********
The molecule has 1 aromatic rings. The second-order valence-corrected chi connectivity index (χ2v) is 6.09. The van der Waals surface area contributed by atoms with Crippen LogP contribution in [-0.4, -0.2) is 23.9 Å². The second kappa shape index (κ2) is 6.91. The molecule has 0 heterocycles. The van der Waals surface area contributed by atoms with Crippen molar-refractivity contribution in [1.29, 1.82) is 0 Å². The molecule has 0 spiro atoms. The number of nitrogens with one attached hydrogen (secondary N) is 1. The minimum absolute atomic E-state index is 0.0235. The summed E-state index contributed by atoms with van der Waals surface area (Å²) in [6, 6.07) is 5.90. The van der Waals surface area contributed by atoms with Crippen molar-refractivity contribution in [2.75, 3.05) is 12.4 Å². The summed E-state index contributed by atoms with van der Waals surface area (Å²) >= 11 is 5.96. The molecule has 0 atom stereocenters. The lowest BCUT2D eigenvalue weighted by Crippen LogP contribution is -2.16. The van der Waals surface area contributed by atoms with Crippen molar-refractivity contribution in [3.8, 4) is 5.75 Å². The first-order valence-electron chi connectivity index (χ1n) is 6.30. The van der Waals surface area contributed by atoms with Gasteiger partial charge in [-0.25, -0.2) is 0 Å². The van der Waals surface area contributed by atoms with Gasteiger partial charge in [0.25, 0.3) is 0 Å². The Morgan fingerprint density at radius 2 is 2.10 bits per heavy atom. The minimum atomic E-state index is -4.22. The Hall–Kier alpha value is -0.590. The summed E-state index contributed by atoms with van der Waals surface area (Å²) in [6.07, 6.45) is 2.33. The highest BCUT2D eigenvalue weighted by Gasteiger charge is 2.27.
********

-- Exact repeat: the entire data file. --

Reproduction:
The molecule has 1 aromatic rings. The second-order valence-corrected chi connectivity index (χ2v) is 6.09. The van der Waals surface area contributed by atoms with Crippen LogP contribution in [-0.4, -0.2) is 23.9 Å². The second kappa shape index (κ2) is 6.91. The molecule has 0 heterocycles. The van der Waals surface area contributed by atoms with Crippen molar-refractivity contribution in [1.29, 1.82) is 0 Å². The molecule has 0 spiro atoms. The number of nitrogens with one attached hydrogen (secondary N) is 1. The minimum absolute atomic E-state index is 0.0235. The summed E-state index contributed by atoms with van der Waals surface area (Å²) in [6, 6.07) is 5.90. The van der Waals surface area contributed by atoms with Crippen molar-refractivity contribution in [2.75, 3.05) is 12.4 Å². The summed E-state index contributed by atoms with van der Waals surface area (Å²) >= 11 is 5.96. The molecule has 0 atom stereocenters. The lowest BCUT2D eigenvalue weighted by Crippen LogP contribution is -2.16. The van der Waals surface area contributed by atoms with Crippen molar-refractivity contribution in [3.8, 4) is 5.75 Å². The first-order valence-electron chi connectivity index (χ1n) is 6.30. The van der Waals surface area contributed by atoms with Gasteiger partial charge in [-0.25, -0.2) is 0 Å². The van der Waals surface area contributed by atoms with Gasteiger partial charge in [0.25, 0.3) is 0 Å². The Morgan fingerprint density at radius 2 is 2.10 bits per heavy atom. The minimum atomic E-state index is -4.22. The Hall–Kier alpha value is -0.590. The summed E-state index contributed by atoms with van der Waals surface area (Å²) in [6.07, 6.45) is 2.33. The highest BCUT2D eigenvalue weighted by Gasteiger charge is 2.27.